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Fixed or variable mortgage, which is better?

With so many mortgage options on the market today, it can be tricky to know where to start. In this article, we’ll debunk the financial jargon around the three most common options: fixed, variable and tracker mortgages. Each option has its own set of pros and cons and we’ll explore these together. Ultimately, the mortgage that is best for you will depend on your needs and attitude towards risk. Before you can make your choice, let’s first understand the three options.

What is a fixed rate mortgage?

Simply put, a fixed rate mortgage is a mortgage with an interest rate that stays the same for a set period of time, usually between two and five years. Some fixed rate options offer longer mortgage terms of 10 or even 15 years, so it's important to consider the length of the fixed rate term. The interest rate is “fixed” so your monthly mortgage repayments will be the same every month for the term of the mortgage.

The main benefit of a fixed rate mortgage is certainty. You’ll know exactly what your mortgage repayment will be every month, which makes it easier to budget for other things in life. If you’re someone living on a tight budget, for example a first-time home buyer, then a fixed rate mortgage may be ideal.

A fixed rate mortgage makes a lot of sense if you think that interest rates are likely to go up. The fixed rate option means you’ll avoid future rises in monthly mortgage repayments. On the flipside, if interest rates drop, your mortgage interest rate will still remain the same so you’d miss out on saving money on your mortgage repayments.

Fixed rate mortgages have other drawbacks. Usually, the interest rate is higher than a variable rate mortgage. This makes sense since you have the benefit of less risk with a fixed rate mortgage. Fixed rate mortgages also lack flexibility. The exit fees are usually high, making it expensive to switch mortgages before the fixed term has expired.

Don’t forget, when the fixed rate mortgage term expires, you’ll automatically switch to a variable rate mortgage by your existing lender. You’ll often end up on your lender’s standard variable rate (SVR) mortgage, which is often expensive. So it’s important that, if you are on a fixed rate mortgage, you plan to remortgage in advance

What is a variable rate mortgage?

Variable rate mortgages do exactly the opposite to the fixed rate option. The interest rate could change at any time, so your monthly mortgage repayments could go up or down unexpectedly. The two most common types of variable rate mortgage are tracker rate and standard variable rate options.

A tracker rate mortgage always follows changes to a specific economic indicator, usually the Bank of England’s official interest rate, known as the “base rate”. If the base rate increases, so does the tracker mortgage rate, and vice versa. It is important to understand that the tracker rate is not the same as the Bank of England’s base rate. It is usually a little higher, for example base rate plus 2%.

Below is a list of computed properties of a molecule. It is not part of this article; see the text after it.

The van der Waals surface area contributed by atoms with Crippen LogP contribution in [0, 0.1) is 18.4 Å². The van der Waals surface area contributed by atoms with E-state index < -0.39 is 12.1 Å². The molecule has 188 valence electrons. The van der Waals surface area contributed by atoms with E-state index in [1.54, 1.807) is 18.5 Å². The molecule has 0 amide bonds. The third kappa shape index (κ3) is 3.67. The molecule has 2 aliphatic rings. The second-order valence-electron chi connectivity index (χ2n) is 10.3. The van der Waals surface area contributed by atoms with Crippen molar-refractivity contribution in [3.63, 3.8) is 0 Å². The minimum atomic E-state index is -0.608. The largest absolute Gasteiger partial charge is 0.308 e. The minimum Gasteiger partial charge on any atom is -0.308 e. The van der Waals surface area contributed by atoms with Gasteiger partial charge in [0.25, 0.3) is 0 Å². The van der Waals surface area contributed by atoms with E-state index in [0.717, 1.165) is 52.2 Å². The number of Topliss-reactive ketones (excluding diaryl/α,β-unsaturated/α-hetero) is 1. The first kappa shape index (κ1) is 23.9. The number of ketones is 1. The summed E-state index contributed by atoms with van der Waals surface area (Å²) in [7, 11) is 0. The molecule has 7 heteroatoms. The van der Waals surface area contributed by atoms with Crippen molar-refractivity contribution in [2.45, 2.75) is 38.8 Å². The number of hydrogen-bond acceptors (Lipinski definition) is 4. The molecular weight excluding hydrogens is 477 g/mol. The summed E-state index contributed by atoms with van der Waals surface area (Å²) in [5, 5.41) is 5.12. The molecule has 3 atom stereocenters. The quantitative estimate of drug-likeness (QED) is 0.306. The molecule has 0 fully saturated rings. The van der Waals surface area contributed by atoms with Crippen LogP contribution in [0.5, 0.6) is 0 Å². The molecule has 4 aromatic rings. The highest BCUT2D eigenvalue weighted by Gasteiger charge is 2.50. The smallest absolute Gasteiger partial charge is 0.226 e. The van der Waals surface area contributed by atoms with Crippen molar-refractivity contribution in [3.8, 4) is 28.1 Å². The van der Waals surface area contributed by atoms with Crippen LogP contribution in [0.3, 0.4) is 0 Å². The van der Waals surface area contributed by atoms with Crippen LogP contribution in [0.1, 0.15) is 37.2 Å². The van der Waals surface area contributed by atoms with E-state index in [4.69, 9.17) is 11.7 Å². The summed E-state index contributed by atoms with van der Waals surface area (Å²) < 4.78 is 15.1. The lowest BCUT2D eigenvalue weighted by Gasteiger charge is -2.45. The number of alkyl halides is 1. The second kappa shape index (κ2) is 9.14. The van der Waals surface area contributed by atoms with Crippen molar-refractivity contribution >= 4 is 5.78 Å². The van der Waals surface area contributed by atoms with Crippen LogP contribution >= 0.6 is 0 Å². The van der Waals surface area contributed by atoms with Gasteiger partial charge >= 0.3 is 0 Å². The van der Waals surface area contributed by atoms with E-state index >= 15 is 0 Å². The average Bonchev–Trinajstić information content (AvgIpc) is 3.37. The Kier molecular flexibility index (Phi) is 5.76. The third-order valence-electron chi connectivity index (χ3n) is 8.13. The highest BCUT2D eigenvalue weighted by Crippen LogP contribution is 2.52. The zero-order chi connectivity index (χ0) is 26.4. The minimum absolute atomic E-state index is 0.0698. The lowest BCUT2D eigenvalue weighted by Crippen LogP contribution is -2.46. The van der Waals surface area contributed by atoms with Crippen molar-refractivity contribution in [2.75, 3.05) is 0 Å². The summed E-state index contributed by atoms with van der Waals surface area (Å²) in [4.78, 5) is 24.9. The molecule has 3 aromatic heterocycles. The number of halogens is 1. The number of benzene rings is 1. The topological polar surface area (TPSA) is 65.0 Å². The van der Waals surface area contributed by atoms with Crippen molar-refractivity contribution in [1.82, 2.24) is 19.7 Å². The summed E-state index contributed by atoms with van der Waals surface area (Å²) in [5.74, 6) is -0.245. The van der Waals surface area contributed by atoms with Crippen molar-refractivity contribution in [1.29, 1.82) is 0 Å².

The key attraction of a tracker mortgage is that you’ll save money on mortgage repayments if interest rates fall. A variable rate mortgage also offers a lower initial interest rate than a fixed rate mortgage to compensate you for the risk you take on of higher mortgage repayments if interest rates rise.

On the other hand, you’re taking on more risk with a variable rate mortgage. If interest rates rise, your monthly mortgage repayments could suddenly rise to a level that is unaffordable.

Tracker rate mortgages also offer some transparency. You’ll have certainty that your mortgage repayments will only change if the tracked economic indicator changes. There are also “discount” tracker mortgages where the lender offers a discount off their standard tracker rate for a set period of time.

The second variable rate option is a standard variable rate mortgage (SVR). Here, the lender has the freedom to increase or decrease the rate at any time. Lenders usually adjust the rate when the Bank of England changes the base rate, but not always.

While an SVR mortgage could save you money if interest rates fall, there are several concerns to keep in mind. To start with, they are expensive. The rate is usually two to five percentage points above the Bank of England’s base rate of interest.

An SVR mortgage also carries more risk than a tracker mortgage because an SVR mortgage does not necessarily follow changes to the base rate. The SVR mortgage rate may, for example, go up without a change in the Bank of England’s base rate. In essence, the rate could change at any time for any reason.

So which should you choose?

Now that you understand the variable and fixed rate mortgage options, you’ll realise that there is no right or wrong when it comes to choosing what is best for you. To start with, take the time to think about your priorities and your attitude towards risk.

If your priority is stability and you like to avoid risk, then a fixed rate option may make more sense. Having said that, a fixed rate mortgage is also a gamble of its own. If interest rates fall you’ll be paying more than you would with a variable rate mortgage.

On the other hand, rates are at record lows. So you may want to take advantage of the lower rates offered by variable rate mortgages, if you can afford the risk of higher mortgage repayments from an unexpected rate increase later on. Don’t forget, nobody knows what will happen with interest rates in the future.

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